Sunday, March 18, 2007

SW+1YR-SIX: The Soundless and The Hopi


Then we left Grand Canyon, heading east, descending towards the lands of the Navajo Nation. We stopped near the Little Colorado River Gorge to stretch our legs and were confronted with a silence we had never heard before.

One seldom confronts silence in this world. Usually there’s some kind of background noise present. Even when in the woods, there’s something to be heard. It may be the rustle of leaves or the rush of water from a nearby brook. On a mountaintop, it’s often the rush of wind past your own ears.

I remember one time, after descending a mountain in Acadia National Park, I was walking a gravel road, a carriage road, above Jordan Pond. I stopped to look at the sparkling blue waters and suddenly noticed the quiet. It was April, and there was little traffic in the park. At the time, across the pond, the Loop Road was empty. No buses or motorcycles were motoring by. Not even a Prius could be seen. There was only quiet and every now and then a bird or two could be heard.

It was beautiful, but it was nothing like the silence we were experiencing at the moment. This was an emptiness of sound, a stillness that was almost eerie in its void. Nothing, absolutely nothing could be heard. Whether it was the damping qualities of the desert that deadened any little buzz or hum or drone, I don’t know. Whether it was the contrast from our fellow tourists milling around at Grand Canyon, I don’t know.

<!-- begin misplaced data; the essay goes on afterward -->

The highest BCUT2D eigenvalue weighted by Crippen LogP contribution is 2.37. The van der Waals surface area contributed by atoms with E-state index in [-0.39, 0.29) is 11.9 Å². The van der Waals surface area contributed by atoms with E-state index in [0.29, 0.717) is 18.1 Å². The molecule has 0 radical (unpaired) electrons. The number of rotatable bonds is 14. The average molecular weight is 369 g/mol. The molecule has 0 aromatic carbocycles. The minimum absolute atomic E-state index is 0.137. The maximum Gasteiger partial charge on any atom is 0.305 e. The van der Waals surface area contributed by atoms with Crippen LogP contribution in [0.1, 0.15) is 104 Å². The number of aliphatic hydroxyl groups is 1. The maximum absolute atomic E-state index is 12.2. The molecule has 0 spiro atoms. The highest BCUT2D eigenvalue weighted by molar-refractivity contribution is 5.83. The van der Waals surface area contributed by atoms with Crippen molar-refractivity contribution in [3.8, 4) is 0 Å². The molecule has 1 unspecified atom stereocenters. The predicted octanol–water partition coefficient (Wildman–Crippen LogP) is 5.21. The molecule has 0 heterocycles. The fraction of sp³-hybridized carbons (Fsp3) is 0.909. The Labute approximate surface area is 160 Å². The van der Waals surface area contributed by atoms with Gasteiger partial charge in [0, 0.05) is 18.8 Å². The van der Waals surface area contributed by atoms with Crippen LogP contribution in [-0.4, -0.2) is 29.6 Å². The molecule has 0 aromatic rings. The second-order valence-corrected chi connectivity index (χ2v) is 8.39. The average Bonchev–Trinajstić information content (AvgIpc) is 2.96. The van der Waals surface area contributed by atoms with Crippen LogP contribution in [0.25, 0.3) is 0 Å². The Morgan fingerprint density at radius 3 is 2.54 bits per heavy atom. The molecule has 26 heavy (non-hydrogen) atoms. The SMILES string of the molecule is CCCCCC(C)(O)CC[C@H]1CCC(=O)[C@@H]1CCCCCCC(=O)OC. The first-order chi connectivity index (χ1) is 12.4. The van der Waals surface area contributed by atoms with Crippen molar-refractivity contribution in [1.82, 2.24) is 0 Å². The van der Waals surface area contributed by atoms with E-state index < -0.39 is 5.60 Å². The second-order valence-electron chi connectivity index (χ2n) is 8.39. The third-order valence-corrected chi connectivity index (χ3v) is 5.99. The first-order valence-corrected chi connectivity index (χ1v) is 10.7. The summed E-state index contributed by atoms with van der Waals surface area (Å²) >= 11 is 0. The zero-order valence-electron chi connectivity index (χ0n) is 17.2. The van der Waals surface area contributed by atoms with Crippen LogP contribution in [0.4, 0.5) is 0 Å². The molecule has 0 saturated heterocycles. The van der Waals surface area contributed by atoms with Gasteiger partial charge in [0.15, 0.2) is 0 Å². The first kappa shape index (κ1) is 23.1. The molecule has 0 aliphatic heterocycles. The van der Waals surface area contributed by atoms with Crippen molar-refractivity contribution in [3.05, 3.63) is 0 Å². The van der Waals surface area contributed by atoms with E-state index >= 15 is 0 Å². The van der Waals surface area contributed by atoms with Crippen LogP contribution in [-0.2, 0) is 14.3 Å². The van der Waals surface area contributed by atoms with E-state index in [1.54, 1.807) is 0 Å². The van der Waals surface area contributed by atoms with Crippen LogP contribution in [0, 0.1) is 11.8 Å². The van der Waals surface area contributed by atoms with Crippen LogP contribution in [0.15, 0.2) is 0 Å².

All I know is that particular silence would need a million words to describe it. Or not a word at all.


We were stopping at Tuba City for the night, but took a sideway glance at the Hopi Reservation. No picture-taking is allowed, so I have no visual representations. What we saw was nothing spectacular. There were no ceremonies to be seen that day. There were the three mesas where the villages of Hopiland have been, longer than any other village in North America it’s said.

Consider this. Here’s an enclave in the middle of another enclave (the Navajo reservation surrounds it on all sides) in the middle of a desert. For the most part, for the most important part, things go on as they have for centuries. If ever there was a place that could keep the best of the human spirit alive as ultimate chaos destroys it all around, this is it. This, I believe, is the cocoon from which will spring the next world, after this one passes.

We stopped at a little shop called Tsakurshovi on Second Mesa and I bought one of its world famous T-Shirts: “Don’t Worry, Be Hopi.” We won’t for I know we shall be.

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